[Updated 1:30 a.m.] In an unexpected move, the School Reform Commission voted Thursday to approve a previously unannounced “walk-on” resolution to suspend a portion of the Pennsylvania Public School Code so that it can expedite its pending decision on the District’s recommendation to close nine schools.
A public hearing on the closing recommendations is now scheduled for March 3, with a final vote currently scheduled for March 29.
“This is not an intention to truncate the process we’ve laid out,” said Chairman Pedro Ramos before the vote. “We’re going to continue to go through the facilities master planning process, and we’re going to consider all the feedback we’ve gotten.”
The suspended provision of state law requires a three-month window between an official public hearing on proposed public school closures and a vote to make them official. The state law creating the SRC allows that body to waive provisions of the school code.
The SRC and District have hosted 18 community meetings to gather feedback on their facilities recommendations. But the resolution to do away with the three-month waiting period caught some in the audience off guard.
“The public has had no opportunity to speak on this because the [resolutions] were not put out to the public,” said retired teacher Lisa Haver, who spoke up from the audience and was allowed to comment.
“That’s a fair, valid criticism,” acknowledged Ramos. “We’ll make every effort to move the process of getting resolutions out a lot earlier.”
Under the old SRC process of having a planning meeting and then an action meeting, there was usually a week or more between when the resolutions were introduced.
The SRC’s vote to suspend state law also highlighted the urgency of the numerous speakers who spoke out in testimony earlier in the evening in the hopes of saving their threatened schools.
“We implore you, please do not close our peaceful, nurturing, AYP-achieving school,” said Jamie Roberts, a teacher at Sheppard Elementary in Kensington
“Sheppard is a symbol of everything that’s right with this District,” she added. “Yes, it’s an old building, but it’s filled with the magic of learning.”
As has been common at the SRC for the past three months, a large contingent from E.M. Stanton also turned out. This time, they presented their latest counterproposal to the District’s closing recommendation.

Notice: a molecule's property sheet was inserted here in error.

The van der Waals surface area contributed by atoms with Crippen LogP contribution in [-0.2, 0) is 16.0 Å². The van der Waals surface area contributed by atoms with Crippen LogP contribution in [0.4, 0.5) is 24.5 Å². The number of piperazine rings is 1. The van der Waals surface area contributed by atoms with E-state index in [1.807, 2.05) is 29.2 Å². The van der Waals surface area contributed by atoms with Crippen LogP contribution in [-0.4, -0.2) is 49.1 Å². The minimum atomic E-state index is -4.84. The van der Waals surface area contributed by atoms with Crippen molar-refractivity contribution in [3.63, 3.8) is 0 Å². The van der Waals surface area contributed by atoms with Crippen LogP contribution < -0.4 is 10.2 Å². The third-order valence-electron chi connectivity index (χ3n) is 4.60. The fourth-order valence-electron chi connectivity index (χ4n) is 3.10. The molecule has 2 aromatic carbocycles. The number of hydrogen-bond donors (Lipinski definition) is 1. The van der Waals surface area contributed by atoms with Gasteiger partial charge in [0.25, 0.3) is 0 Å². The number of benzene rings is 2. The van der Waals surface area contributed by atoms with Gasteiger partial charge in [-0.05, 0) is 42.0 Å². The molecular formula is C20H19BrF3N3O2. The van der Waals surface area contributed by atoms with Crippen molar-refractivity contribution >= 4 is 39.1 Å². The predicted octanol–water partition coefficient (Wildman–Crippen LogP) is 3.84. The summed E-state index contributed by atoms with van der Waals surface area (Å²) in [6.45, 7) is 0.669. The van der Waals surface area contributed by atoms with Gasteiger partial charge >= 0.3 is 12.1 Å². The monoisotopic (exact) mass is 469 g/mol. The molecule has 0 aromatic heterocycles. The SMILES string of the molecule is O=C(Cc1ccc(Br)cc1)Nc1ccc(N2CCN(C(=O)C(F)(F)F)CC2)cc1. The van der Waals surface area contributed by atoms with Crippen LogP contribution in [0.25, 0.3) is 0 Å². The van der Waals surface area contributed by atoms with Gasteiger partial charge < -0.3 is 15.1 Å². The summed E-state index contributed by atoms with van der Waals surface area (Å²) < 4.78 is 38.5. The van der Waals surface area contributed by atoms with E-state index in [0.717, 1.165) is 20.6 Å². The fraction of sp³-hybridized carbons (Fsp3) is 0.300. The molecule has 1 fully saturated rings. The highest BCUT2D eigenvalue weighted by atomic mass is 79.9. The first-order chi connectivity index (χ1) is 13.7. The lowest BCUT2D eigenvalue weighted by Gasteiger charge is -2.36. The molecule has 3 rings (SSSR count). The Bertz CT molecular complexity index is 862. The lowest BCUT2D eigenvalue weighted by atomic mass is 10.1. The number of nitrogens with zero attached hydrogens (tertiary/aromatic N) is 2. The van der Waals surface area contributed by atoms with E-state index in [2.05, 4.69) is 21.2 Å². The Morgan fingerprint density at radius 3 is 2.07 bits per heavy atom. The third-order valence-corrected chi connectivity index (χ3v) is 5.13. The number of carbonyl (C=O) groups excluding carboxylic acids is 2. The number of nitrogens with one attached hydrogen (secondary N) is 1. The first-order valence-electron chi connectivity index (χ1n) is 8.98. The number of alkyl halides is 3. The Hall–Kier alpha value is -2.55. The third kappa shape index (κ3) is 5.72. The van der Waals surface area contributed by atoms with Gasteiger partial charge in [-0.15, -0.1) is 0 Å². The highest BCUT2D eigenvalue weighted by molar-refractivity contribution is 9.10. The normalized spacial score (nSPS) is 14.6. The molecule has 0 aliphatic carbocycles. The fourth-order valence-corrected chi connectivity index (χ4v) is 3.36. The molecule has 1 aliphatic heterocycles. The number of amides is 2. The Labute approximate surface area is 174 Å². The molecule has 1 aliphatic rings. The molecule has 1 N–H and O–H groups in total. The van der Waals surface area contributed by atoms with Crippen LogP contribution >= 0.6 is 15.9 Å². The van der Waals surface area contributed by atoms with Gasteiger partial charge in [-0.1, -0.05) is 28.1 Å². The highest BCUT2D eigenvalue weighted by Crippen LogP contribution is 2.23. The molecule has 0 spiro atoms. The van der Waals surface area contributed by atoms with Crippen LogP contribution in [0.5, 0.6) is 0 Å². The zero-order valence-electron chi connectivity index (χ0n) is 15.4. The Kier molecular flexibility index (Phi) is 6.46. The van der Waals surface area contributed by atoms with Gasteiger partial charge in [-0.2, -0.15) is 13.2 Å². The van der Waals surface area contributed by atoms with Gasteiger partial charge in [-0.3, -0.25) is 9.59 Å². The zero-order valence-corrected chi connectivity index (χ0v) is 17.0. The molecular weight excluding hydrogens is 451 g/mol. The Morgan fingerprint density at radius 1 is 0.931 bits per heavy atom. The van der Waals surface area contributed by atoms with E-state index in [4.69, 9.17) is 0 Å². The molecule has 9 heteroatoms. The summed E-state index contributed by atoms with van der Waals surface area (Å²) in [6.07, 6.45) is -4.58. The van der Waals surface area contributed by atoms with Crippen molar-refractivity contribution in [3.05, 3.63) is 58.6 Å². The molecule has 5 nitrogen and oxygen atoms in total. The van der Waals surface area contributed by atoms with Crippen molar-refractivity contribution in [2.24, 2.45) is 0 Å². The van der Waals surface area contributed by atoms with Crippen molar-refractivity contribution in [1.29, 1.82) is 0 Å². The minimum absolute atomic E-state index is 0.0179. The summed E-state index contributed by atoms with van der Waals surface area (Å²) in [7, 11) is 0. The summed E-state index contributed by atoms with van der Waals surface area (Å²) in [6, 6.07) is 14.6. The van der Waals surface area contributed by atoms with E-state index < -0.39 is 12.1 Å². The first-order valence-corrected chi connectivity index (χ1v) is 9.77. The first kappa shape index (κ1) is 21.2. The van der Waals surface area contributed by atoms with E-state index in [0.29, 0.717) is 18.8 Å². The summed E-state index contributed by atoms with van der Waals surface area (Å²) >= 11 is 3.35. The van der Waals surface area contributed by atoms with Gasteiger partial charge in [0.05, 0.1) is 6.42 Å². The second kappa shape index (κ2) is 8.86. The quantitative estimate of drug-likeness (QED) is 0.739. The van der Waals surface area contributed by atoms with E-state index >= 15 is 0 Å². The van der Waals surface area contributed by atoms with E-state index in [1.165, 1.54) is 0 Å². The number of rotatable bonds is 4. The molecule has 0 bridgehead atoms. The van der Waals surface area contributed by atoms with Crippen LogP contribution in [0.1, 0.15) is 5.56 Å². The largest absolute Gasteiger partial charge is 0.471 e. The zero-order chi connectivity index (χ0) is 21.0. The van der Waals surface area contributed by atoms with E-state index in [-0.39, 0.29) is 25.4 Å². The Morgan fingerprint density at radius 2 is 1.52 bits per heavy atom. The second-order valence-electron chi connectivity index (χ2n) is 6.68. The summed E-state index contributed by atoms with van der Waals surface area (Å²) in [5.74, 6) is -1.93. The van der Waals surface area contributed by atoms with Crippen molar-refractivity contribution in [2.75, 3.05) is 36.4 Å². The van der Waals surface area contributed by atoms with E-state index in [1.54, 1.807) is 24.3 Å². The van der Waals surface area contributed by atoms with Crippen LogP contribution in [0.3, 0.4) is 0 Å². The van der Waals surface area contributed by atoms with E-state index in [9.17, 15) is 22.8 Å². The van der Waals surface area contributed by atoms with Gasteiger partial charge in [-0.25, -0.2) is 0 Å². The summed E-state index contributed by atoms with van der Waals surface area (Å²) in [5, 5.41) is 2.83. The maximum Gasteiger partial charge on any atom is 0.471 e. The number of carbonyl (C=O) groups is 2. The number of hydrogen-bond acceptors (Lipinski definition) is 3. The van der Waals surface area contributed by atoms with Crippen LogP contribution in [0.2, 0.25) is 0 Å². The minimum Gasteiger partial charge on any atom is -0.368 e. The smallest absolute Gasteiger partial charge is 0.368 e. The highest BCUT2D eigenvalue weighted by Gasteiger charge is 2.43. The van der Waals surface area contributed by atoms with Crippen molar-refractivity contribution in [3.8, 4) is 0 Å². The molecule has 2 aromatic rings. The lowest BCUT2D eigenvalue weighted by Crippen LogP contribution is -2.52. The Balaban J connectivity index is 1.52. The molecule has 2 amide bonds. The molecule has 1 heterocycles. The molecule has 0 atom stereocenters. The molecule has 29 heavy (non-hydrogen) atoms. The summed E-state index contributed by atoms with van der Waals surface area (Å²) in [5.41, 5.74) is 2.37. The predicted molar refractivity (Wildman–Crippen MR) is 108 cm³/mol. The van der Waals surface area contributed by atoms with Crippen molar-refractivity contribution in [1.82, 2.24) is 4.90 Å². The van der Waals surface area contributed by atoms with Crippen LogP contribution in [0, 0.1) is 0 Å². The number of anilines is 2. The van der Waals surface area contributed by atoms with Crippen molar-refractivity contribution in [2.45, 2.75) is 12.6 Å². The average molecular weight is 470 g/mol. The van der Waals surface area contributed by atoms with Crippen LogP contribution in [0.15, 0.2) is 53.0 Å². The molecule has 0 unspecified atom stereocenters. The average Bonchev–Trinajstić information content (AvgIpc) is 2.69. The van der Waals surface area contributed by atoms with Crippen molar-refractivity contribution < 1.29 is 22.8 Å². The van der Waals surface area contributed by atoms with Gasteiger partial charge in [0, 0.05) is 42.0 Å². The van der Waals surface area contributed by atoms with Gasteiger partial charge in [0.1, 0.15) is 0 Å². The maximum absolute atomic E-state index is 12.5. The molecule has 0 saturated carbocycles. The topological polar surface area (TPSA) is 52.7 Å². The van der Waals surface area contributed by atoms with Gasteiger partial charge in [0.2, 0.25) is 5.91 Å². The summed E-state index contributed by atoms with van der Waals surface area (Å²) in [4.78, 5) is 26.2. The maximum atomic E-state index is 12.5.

Under either of the two alternatives Stanton supporters are proposing, said parent Temwa Wright, student enrollment would be increased and the school’s utilization rate would rise to 94 percent.
Wright drew laughs from the commissioners and the audience when she offered to take Commissioner Wendell Pritchett, who as chancellor of Rutgers-Camden University has been outspoken in his opposition to a proposed merger of his institution with Rowan University, out for a drink if they are both successful in their efforts to preserve their schools.
“I can relate to your frustration,” Wright told Pritchett.
State Representative W. Curtis Thomas of North Philadelphia also gave testimony in support of Harrison Elementary at 11th and Thompson Streets. In the process, he also questioned the District’s broader priorities.
“The larger question is the excessive number of schools that are being closed in North Philadelphia and the overwhelming number of charter schools that are being approved in the same target areas,” said Thomas.
Instead, District Deputy of Accountability and Educational Technology Fran Newburg and Chief Information Officer Melanie Harris presented on “Data Tools and Instructional Resources.”
District officials said no make-up date has been scheduled for the staff presentation on Renaissance Schools.
The District is expected to announce a new crop of low-performing schools to be targeted for charter conversions, as well as the external “turnaround teams” that have been pre-approved to compete to manage the schools, sometime this month.
The Notebook/NewsWorks reported last week that despite its massive budget crunch, the District has been forgoing hundreds of thousands of dollars in facilities fees by allowing Renaissance operator Universal Companies to operate for free in Audenried High and Vare Middle schools. The SRC heard testimony critical of that arrangement from outspoken teacher Hope Moffett, who ran into trouble with the District a year ago over her protest of the move to turn Audenried over to Universal.